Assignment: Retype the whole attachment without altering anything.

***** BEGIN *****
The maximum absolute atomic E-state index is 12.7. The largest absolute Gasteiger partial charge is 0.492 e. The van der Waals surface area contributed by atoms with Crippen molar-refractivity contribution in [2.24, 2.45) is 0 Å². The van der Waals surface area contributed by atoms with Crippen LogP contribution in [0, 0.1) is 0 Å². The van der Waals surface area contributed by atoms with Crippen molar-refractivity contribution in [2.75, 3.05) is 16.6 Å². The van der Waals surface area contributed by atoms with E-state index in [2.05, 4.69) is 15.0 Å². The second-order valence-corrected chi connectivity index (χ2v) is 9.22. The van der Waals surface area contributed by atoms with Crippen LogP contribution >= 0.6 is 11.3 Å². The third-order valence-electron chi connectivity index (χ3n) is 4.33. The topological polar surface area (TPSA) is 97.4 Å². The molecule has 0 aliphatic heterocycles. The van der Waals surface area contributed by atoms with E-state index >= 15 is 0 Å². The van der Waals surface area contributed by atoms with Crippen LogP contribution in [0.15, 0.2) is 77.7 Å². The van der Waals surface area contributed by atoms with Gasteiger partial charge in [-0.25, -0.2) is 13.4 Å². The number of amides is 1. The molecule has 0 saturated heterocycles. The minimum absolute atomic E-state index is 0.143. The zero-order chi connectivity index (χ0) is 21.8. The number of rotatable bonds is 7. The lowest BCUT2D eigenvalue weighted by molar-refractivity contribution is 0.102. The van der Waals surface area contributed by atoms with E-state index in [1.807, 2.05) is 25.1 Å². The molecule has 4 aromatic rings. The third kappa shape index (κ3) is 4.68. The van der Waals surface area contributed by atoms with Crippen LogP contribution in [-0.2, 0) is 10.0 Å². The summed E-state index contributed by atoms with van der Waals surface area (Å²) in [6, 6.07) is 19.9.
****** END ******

The maximum absolute atomic E-state index is 12.7. The largest absolute Gasteiger partial charge is 0.492 e. The van der Waals surface area contributed by atoms with Crippen molar-refractivity contribution in [2.24, 2.45) is 0 Å². The van der Waals surface area contributed by atoms with Crippen LogP contribution in [0, 0.1) is 0 Å². The van der Waals surface area contributed by atoms with Crippen molar-refractivity contribution in [2.75, 3.05) is 16.6 Å². The van der Waals surface area contributed by atoms with E-state index in [2.05, 4.69) is 15.0 Å². The second-order valence-corrected chi connectivity index (χ2v) is 9.22. The van der Waals surface area contributed by atoms with Crippen LogP contribution >= 0.6 is 11.3 Å². The third-order valence-electron chi connectivity index (χ3n) is 4.33. The topological polar surface area (TPSA) is 97.4 Å². The molecule has 0 aliphatic heterocycles. The van der Waals surface area contributed by atoms with E-state index >= 15 is 0 Å². The van der Waals surface area contributed by atoms with Crippen LogP contribution in [0.15, 0.2) is 77.7 Å². The van der Waals surface area contributed by atoms with Gasteiger partial charge in [-0.25, -0.2) is 13.4 Å². The number of amides is 1. The molecule has 0 saturated heterocycles. The minimum absolute atomic E-state index is 0.143. The zero-order chi connectivity index (χ0) is 21.8. The number of rotatable bonds is 7. The lowest BCUT2D eigenvalue weighted by molar-refractivity contribution is 0.102. The van der Waals surface area contributed by atoms with E-state index in [1.807, 2.05) is 25.1 Å². The molecule has 4 aromatic rings. The third kappa shape index (κ3) is 4.68. The van der Waals surface area contributed by atoms with Crippen LogP contribution in [-0.2, 0) is 10.0 Å². The summed E-state index contributed by atoms with van der Waals surface area (Å²) in [6, 6.07) is 19.9.